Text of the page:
The Pajama Game

The Pajama Game

3.0 out of 53.0 out of 53.0 out of 53.0 out of 5 3.0

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It’s going to prove fairly difficult for those who, like me, are strongly inclined to assign authorship outside of auteur-ship to reckon with The Pajama Game, a spunky, simultaneously neon-dingy musical about a garment factory showdown between the headstrong leader of the workers’ Union (Doris Day, sporting a fetching bull-dyke pompadour) and the hunky factory superintendent (John Raitt, sporting in every conceivable way) attempting to bridge the widening gap between the plant’s workers and boss over a proposed seven-and-a-half cent raise. The author struggle is heady not so much because of the physical roadblock representative in two directors taking the helm—one of which, Stanley Donen, also split the directorial billing for his most critically acclaimed film (Singin’ in the Rain) with a different collaborator, Gene Kelly—but more so because of the centrality of Bob Fosse’s choreography, transposed from the hit Broadway production that won the hoofer his first of a mile-long string of dance Tony awards.

Though only one routine stands tall in Fosse’s pantheon (“Steam Heat”), the narrative momentum of Pajama Game is punctuated far more often than most musicals by musical numbers. (By my count, there had already been no less than six songs just past the first half hour.) And most of those musical numbers seem to serve as introductions to extended, vocal-devoid interludes featuring soft shoe, stomp n’ clap, and those inimitable Fosse proto-vogue, angular-jointed contortions. In fact, as directors, it could be said that Donen and George Abbott’s main contribution to the film’s mise-en-scene was to cart over as much of the Broadway troupe as possible. (Abbott was the stage director.) Visually, the artifice of Pajama Game‘s sets is reminiscent of oil-paint backdrops of vaudeville yore, and the insistent swatches of color that cut through the grime complement Fosse’s limber body architecture.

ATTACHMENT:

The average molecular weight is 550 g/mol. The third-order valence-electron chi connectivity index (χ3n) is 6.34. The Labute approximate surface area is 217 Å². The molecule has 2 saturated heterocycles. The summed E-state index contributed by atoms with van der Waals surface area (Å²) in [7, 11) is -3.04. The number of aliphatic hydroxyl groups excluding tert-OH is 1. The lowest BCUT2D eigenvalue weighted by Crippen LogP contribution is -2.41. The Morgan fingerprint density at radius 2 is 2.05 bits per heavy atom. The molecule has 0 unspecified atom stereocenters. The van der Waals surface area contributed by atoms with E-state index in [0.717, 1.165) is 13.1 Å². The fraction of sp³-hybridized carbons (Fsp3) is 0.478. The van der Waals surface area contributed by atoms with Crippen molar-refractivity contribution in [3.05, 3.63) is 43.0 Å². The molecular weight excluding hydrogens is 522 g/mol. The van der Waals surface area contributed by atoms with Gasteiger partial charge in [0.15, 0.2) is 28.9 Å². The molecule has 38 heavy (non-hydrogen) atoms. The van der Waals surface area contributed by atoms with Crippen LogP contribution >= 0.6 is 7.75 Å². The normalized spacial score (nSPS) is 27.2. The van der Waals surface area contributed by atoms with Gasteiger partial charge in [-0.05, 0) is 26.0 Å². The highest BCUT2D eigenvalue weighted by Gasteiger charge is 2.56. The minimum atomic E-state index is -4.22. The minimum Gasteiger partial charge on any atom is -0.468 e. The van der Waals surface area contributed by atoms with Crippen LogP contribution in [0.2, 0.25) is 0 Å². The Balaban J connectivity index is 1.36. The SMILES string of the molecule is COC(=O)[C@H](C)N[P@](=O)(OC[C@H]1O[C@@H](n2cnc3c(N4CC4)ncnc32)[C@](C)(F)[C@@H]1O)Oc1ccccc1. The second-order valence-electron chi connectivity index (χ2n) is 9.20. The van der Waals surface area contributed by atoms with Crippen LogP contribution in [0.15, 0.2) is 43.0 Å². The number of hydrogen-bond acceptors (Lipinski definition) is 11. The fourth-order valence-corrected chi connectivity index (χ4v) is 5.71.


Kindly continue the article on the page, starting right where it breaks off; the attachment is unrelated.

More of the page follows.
As the two leads’ swiftly flowering romance begins to grow further apart with the pressures of the labor war, the strain is conveyed through the mechanized perfectionism of the choreography, which isn’t, incidentally, confined by the musical numbers. At one point, when the workers object to their maltreatment, they grind their physical routine to a slow-motion display of protest. The centerpiece “Steam Heat,” performed by the quintessentially Fosse-lanky Carol Haney and two Runyon-worthy mugs (the one on the right of the frame seems to be the only one who wears the bowler hat correctly, though), tellingly takes place at a union meeting. The precise, almost masochistic tension-release dynamic of the dancer’s movements (bodies lean back at a perfect 45º angle, combinations that involve standing on one’s ankles) mirror Day and Raitt’s dangerous liaison, and their guarded hope that the alliance will tip the scales of the conflict their way. Fosse’s movements hadn’t quite calcified into the nightmare of bondage and strain that would thin out the air in his 1972 film version of Cabaret. Here, as with most musicals of the era, the exertions are rewarded with good health, a condition endorsed by the closing spectacle of Day’s nude gams and Raitt’s bare barrel chest.

Warner Bros.
101 min
George Abbott, Stanley Donen
George Abbott, Richard Bissell
Doris Day, John Raitt, Carol Haney, Eddie Foy Jr., Reta Shaw, Barbara Nichols, Thelma Pelish, Jack Straw, Ralph Dunn